Here’s a short little post to show something I made a few years ago. It’s a simple, tiny board with a couple of resistors that is used to measure the input voltage. It uses a simple voltage divider to reduce the voltage from the raw input pin and allow the conveniently close analog pin to read it.
This is the final post about the rover, I promise. In addition to the changes made to the electronics box, we also needed to get data from the wheels. Each wheel is a self contained unit with a battery, motor, and speed controller, which is sent pwm signals from the mbed. We needed to get the power draw from each wheel and this is the board I designed to do it.
In another episode of clearing up old projects, here’s a controller I made for the rover that acts as an emergency override and also allows somebody nearby to drive it around. The rover is typically controlled over the internet but there are times you may want to be able to control it without the internet, including when the internet connection is down. Any signal from the controller also overrides the signal from the internet user so it can be used as an E-stop.
Last summer I started working with the rover team to modify the rover to be used for another research project. The original rover did extremely well at the competition but they were working under tight time restrictions and almost all of the work was done by undergrads. That meant there was a lot of work needed to fix and modify it.
My Master’s research involved sensing the environment using a UAV or “drone”. Do do this I needed some method of reading sensors, logging data, and transmitting it back to the ground station. This post shows the three different designs I used and talks about them a bit. I’m not expecting this to be a super popular post but just want to document it so I can get it out of my brain.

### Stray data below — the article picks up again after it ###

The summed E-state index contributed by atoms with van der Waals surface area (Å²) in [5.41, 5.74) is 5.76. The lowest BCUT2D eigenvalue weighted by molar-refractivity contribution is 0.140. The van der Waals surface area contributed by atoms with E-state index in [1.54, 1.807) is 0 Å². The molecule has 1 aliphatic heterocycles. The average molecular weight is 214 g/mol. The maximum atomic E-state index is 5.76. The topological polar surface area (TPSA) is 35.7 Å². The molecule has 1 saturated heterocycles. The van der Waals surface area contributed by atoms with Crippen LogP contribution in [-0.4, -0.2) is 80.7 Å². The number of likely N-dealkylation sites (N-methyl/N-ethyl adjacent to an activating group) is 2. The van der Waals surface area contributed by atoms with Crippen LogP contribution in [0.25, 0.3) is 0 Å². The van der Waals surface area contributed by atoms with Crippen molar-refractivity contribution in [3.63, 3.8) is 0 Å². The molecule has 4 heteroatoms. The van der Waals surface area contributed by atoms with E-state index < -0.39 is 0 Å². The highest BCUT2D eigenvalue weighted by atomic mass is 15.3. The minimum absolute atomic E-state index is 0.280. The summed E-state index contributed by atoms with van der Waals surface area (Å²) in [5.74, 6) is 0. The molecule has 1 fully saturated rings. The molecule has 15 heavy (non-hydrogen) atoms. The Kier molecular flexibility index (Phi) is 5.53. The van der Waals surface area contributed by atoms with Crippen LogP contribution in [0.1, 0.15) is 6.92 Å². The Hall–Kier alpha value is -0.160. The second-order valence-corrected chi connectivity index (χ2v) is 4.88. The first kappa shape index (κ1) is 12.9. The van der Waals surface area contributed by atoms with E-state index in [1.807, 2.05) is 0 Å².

I’m working on a robot project and one of the intended uses is to teach line following to college students. For this, I’m making an array of 9 RPR-220 reflectance sensors. This post will describe the part I’ve designed and the reasoning behind it. It’s a bit rambly so consider yourself forewarned.
Several months ago I wrote a post about a breakout board for the TB6612 motor driver. You can find that here. The reason I made my own breakout board for this was that the ones available from Sparkfun, Adafruit, and Digikey didn’t have diodes on the board. The TB6612 says it has internal diodes but those are small and I saw somebody online suggest always using external diodes. Today I realized I wasn’t sure if I actually needed them or not so I decided to do my own test to find out.
Part of a robot controller I’m currently working on involves using some motor controllers. Since this robot controller is expensive and I’ve never worked with h-bridges (other than in professional products) I decided to make a breakout board to test it rather than risk making a stupid mistake on the robot controller. Luckily, it all worked perfectly so I’m sharing it with the world so that other people can learn from it. Continue reading “TB6612FNG Motor Driver Breakout Board”
One of the projects I’m working on is a robot that has reflectance sensors around its circumference. I had trouble finding sensors that would work in the 0.25-0.75 inch range but eventually found the RPR-220. To mount this sensor, I made a breakout board with space for resisters and connections for positive, negative, and signal. Continue reading “Using the RPR-220 and a Breakout Board”
I’ve been using I2C a lot lately and something that keeps popping up is the need to send large numbers. I2C normally only sends a single byte at a time so you are limited to 255 as the largest number. This post will show you how I break large numbers apart to send them over I2C and reassemble them on the other side.